A TWO-PERIOD ANALYSIS OF COMMUTER MODE CHOICE: THE PREDICTIVE CAPABILITY OF INDIVIDUAL CHOICE MODELS

The estimation of travel demand is considered to have assumed an increasingly important role in public-policy decision making, with today's ever-tightening government budgets and increasing awareness of the energy costs of alternative transport systems. It is therefore considered to be of paramount importance to estimate as accurately as possible future demands on transport networks if enlightened decisions concerning these networks are to be made. In this paper the important question of the accuracy of the predictions of transport demand models is considered, and the predictive capabilities of individual binary mode choice models using a two-period data set of commuters in the Sydney metropolitan area is investigated. The prediction test procedure is outlined, and shown applied with data collected in 1973 in a model estimated on 1971 data. The predictive capability of individual mode choice models is illustrated and discussed by reference to three studies: A 1970 study which used data gathered for the study of mode choice in the Chicago northwest corridor where the choice was between the car and a high quality suburban rail service; a 1973 study concerned with modal choice between car and train for medium-range intercity work in the Forth-Clyde corridor of the central lowlands of Scotland; and a 1974 study conducted in Sweden which estimated a model on survey data for commuter work trips in the Stockholm metropolitan area in 1968 and then tested it against a similar transportation survey in 1971 in the same area. The authors conclude that this two-period analysis has demonstrated the predictive capabilities of behavioural modelling procedures that adopt the individual traveller as the unit of analysis, and that it has also provided a benchmark for emphasizing the need to continue a data-collection effort every two to three years so that system changes over time can be investigated and an improved knowledge of traveller behaviour over time can be gained. /TRRL/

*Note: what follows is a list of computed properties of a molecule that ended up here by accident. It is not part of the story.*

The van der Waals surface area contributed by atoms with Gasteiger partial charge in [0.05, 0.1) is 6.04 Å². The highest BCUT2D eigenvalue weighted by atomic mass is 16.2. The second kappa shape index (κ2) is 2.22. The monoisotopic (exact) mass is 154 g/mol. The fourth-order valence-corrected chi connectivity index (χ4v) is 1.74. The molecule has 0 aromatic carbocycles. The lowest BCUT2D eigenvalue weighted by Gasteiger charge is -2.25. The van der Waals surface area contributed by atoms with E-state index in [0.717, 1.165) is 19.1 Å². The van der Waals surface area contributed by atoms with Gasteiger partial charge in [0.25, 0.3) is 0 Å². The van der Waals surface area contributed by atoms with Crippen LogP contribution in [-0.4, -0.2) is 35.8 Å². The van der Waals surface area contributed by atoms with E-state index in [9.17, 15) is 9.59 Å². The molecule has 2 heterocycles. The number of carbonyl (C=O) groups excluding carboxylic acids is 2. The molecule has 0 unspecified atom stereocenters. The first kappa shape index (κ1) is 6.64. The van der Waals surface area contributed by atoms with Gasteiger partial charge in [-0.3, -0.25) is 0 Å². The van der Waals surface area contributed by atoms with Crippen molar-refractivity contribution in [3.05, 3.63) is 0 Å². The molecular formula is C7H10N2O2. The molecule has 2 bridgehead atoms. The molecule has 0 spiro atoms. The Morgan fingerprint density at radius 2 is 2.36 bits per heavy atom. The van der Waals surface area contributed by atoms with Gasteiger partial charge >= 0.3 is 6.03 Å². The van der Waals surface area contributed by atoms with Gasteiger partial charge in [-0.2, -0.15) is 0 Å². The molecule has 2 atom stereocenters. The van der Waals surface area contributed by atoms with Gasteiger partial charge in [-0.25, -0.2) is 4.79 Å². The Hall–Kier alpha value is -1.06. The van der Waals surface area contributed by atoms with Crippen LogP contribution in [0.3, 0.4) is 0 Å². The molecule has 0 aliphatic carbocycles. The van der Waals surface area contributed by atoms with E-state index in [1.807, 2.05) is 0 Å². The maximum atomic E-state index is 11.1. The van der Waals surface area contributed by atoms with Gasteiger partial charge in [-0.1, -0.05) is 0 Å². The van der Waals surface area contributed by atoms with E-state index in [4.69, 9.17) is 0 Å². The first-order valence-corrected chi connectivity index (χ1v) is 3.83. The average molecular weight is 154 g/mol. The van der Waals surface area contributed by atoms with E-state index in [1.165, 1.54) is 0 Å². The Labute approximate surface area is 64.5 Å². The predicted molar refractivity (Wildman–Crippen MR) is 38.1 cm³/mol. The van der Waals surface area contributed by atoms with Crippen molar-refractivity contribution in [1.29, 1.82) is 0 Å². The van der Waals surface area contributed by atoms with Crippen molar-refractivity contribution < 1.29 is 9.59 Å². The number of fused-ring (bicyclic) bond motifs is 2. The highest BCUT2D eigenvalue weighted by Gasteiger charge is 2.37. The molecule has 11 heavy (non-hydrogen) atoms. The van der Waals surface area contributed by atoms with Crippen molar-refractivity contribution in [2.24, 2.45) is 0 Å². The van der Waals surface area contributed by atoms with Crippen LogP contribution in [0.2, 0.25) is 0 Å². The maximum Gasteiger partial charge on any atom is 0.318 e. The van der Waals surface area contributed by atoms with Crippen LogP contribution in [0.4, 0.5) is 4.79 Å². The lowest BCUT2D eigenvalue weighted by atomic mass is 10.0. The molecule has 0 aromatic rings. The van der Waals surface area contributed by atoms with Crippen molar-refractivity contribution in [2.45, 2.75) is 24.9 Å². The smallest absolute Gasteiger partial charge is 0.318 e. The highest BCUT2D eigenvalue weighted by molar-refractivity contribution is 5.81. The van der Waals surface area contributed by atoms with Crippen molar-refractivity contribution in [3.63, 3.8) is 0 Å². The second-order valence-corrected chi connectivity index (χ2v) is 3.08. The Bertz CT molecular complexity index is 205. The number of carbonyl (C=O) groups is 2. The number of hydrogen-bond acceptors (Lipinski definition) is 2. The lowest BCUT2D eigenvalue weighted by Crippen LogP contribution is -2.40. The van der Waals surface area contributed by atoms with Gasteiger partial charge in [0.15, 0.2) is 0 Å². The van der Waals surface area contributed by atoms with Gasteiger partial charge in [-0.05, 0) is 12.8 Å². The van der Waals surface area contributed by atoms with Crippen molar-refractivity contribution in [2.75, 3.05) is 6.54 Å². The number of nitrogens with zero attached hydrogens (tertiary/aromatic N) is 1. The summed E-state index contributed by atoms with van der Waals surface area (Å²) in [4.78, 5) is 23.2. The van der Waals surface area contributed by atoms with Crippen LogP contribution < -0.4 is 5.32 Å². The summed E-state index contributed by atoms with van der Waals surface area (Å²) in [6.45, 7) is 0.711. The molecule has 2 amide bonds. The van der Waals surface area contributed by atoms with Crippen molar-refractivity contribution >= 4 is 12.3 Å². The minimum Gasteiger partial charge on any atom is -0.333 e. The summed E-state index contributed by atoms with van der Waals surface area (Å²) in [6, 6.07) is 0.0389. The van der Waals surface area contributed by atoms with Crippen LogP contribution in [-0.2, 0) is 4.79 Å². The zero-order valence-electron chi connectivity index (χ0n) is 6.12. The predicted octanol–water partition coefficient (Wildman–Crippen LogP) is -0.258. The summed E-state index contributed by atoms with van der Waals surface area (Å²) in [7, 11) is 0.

• Corporate Authors:

    University of British Columbia, Vancouver

    Faculty of Commerce
    Vancouver, British Columbia  Canada 
  • Authors:
    • Hensher, D A
    • JOHNSON, L W
  • Publication Date: 1977

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Filing Info

  • Accession Number: 00177202
  • Record Type: Publication
  • Source Agency: Transport and Road Research Laboratory (TRRL)
  • Files: ITRD, TRIS
  • Created Date: Jul 19 1978 12:00AM